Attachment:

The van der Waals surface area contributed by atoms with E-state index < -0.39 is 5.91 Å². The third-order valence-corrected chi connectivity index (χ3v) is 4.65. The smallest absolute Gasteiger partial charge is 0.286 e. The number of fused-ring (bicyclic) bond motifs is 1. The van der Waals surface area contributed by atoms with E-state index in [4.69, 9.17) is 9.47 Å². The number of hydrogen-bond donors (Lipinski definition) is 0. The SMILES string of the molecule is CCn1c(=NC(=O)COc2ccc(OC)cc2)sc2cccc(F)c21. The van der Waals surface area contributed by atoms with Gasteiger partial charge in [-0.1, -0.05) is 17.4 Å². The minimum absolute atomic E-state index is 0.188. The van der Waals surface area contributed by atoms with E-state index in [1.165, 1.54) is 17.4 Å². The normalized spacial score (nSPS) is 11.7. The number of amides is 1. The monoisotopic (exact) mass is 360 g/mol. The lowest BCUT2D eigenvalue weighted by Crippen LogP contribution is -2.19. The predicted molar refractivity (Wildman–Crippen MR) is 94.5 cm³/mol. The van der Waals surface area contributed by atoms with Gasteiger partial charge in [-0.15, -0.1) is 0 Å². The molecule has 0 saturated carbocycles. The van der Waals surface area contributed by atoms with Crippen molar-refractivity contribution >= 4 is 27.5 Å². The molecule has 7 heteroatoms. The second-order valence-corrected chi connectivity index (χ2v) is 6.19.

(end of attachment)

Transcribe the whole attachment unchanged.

The van der Waals surface area contributed by atoms with E-state index < -0.39 is 5.91 Å². The third-order valence-corrected chi connectivity index (χ3v) is 4.65. The smallest absolute Gasteiger partial charge is 0.286 e. The number of fused-ring (bicyclic) bond motifs is 1. The van der Waals surface area contributed by atoms with E-state index in [4.69, 9.17) is 9.47 Å². The number of hydrogen-bond donors (Lipinski definition) is 0. The SMILES string of the molecule is CCn1c(=NC(=O)COc2ccc(OC)cc2)sc2cccc(F)c21. The van der Waals surface area contributed by atoms with Gasteiger partial charge in [-0.1, -0.05) is 17.4 Å². The minimum absolute atomic E-state index is 0.188. The van der Waals surface area contributed by atoms with E-state index in [1.165, 1.54) is 17.4 Å². The normalized spacial score (nSPS) is 11.7. The number of amides is 1. The monoisotopic (exact) mass is 360 g/mol. The lowest BCUT2D eigenvalue weighted by Crippen LogP contribution is -2.19. The predicted molar refractivity (Wildman–Crippen MR) is 94.5 cm³/mol. The van der Waals surface area contributed by atoms with Gasteiger partial charge in [-0.15, -0.1) is 0 Å². The molecule has 0 saturated carbocycles. The van der Waals surface area contributed by atoms with Crippen molar-refractivity contribution >= 4 is 27.5 Å². The molecule has 7 heteroatoms. The second-order valence-corrected chi connectivity index (χ2v) is 6.19.